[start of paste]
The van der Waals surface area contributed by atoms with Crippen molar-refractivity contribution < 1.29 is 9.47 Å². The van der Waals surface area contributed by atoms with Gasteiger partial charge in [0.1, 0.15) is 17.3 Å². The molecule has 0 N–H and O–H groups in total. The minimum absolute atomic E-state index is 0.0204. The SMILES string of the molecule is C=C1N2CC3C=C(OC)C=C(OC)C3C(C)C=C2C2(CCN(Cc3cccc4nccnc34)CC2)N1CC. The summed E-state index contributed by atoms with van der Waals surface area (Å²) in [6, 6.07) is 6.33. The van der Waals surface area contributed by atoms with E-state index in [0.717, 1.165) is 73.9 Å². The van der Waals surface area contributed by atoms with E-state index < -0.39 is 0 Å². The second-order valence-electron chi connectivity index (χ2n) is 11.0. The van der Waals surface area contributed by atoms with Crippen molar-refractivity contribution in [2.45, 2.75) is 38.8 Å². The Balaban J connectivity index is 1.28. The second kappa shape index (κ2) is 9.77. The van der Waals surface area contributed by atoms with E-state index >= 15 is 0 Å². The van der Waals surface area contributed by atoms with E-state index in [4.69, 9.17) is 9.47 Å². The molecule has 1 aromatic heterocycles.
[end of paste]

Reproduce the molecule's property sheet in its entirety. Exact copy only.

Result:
The van der Waals surface area contributed by atoms with Crippen molar-refractivity contribution < 1.29 is 9.47 Å². The van der Waals surface area contributed by atoms with Gasteiger partial charge in [0.1, 0.15) is 17.3 Å². The molecule has 0 N–H and O–H groups in total. The minimum absolute atomic E-state index is 0.0204. The SMILES string of the molecule is C=C1N2CC3C=C(OC)C=C(OC)C3C(C)C=C2C2(CCN(Cc3cccc4nccnc34)CC2)N1CC. The summed E-state index contributed by atoms with van der Waals surface area (Å²) in [6, 6.07) is 6.33. The van der Waals surface area contributed by atoms with E-state index in [0.717, 1.165) is 73.9 Å². The van der Waals surface area contributed by atoms with E-state index < -0.39 is 0 Å². The second-order valence-electron chi connectivity index (χ2n) is 11.0. The van der Waals surface area contributed by atoms with Crippen molar-refractivity contribution in [2.45, 2.75) is 38.8 Å². The Balaban J connectivity index is 1.28. The second kappa shape index (κ2) is 9.77. The van der Waals surface area contributed by atoms with E-state index >= 15 is 0 Å². The van der Waals surface area contributed by atoms with E-state index in [4.69, 9.17) is 9.47 Å². The molecule has 1 aromatic heterocycles.